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Thursday, January 28, 1999 Published at 12:23 GMT


Grants for staying on

The government wants more young people to stay on after 16

Means-tested grants of up to £40-a-week will be paid to 16 to 18-year-olds who remain in full-time education from this September.

The government has announced a three-year trial of the new grant - called the Education Maintenance Allowance - in 12 areas of England.

The £100m programme is being targeted at teenagers from families with low incomes. Those with family incomes of below £13,000 will qualify for the full grant.

[ image: Baroness Blackstone:
Baroness Blackstone: "A tremendously exciting initiative"
The Education Minister, Baroness Blackstone, said the initiative had the potential to make a real difference to the life-chances of young people from disadvantaged backgrounds.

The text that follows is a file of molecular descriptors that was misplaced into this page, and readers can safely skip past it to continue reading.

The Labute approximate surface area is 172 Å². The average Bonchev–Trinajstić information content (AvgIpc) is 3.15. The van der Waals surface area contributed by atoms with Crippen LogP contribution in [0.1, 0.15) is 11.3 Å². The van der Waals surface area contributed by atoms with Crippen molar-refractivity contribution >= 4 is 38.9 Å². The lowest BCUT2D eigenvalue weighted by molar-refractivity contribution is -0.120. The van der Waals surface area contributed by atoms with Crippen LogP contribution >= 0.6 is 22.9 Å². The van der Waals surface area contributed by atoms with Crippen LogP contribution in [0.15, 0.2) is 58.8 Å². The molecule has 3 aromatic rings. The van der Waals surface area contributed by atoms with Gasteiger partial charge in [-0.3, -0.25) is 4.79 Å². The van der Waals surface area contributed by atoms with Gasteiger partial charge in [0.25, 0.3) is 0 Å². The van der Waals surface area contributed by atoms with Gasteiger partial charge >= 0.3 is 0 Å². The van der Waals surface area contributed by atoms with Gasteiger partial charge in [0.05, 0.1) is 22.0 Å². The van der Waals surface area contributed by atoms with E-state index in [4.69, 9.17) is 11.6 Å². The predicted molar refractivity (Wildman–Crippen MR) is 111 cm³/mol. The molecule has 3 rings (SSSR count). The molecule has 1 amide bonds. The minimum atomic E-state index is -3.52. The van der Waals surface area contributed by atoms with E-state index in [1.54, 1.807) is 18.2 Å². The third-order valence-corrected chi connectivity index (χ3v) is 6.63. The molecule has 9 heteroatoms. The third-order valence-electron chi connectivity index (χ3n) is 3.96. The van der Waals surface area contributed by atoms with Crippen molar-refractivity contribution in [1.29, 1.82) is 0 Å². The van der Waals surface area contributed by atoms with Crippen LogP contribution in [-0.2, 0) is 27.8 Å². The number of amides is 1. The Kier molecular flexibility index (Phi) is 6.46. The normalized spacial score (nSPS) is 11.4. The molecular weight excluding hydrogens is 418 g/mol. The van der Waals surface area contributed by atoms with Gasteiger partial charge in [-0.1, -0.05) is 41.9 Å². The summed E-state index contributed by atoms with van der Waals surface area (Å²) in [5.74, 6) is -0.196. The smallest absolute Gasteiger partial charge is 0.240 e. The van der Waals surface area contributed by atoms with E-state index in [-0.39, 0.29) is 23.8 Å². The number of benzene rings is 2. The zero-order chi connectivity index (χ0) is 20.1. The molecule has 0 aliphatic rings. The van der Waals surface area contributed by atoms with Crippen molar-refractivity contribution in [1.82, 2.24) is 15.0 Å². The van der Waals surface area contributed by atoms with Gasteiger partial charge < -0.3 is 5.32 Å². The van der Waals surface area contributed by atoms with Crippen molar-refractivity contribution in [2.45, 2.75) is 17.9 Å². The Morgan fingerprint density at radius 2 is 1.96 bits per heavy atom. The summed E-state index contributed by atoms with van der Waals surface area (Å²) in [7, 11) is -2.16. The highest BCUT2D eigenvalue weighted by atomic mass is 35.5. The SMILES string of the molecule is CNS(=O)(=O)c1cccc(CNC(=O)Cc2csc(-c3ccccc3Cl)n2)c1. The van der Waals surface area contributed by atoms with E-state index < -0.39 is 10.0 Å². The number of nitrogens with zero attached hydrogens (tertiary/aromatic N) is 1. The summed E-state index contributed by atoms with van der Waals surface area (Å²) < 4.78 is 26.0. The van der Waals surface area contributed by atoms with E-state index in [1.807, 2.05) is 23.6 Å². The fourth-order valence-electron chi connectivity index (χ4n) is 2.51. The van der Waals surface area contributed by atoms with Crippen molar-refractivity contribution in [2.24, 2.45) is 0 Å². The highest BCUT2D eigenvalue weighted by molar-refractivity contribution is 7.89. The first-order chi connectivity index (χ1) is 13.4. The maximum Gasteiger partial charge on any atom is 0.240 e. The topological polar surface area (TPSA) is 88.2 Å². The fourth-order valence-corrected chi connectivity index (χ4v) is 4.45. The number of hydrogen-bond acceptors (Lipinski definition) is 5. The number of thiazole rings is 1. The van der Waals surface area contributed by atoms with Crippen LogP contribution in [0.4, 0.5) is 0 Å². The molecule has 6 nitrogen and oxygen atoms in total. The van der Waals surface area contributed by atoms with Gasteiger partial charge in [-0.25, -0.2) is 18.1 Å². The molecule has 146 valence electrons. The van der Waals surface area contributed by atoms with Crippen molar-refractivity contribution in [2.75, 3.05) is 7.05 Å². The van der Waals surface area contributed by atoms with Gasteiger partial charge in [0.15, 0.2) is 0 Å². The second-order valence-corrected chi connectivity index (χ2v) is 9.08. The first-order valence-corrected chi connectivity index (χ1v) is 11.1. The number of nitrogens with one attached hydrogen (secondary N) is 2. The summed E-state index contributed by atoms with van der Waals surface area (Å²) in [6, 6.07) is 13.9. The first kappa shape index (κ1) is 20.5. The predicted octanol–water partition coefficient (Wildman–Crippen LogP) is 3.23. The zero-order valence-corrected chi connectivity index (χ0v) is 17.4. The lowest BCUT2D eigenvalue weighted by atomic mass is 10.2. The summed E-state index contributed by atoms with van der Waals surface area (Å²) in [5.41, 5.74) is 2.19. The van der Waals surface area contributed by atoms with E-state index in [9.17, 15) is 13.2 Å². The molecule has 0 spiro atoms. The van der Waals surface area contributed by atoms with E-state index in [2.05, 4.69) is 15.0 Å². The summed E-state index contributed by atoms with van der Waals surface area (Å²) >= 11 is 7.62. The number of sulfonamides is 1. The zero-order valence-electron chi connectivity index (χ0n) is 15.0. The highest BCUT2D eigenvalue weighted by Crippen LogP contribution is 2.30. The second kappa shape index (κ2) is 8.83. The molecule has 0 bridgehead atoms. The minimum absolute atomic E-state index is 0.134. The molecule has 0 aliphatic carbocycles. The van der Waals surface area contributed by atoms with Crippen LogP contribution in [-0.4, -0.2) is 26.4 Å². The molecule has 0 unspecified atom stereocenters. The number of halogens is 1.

"Many young people deny themselves the opportunities open to their better-educated peers, and deny society the benefit of their skills," she said.

"Currently, the number of 16-18 year olds in education or training from lower-income families is 20% lower than for young people from better-off households.

"The pilots will test how an allowance encourages these young people to stay on and achieve in education. If the pilots are a success, as we think they will be, then we will consider the introduction of Education Maintenance Allowances nationally."

The pilot projects will be run by the local education authorities of Bolton, City of Nottingham, Cornwall, Doncaster, Gateshead, Leeds, Middlesbrough, Oldham, Southampton, Stoke-on-Trent, and Walsall.

Four London boroughs - Lambeth, Lewisham, Southwark and Greenwich - will run a joint trial.

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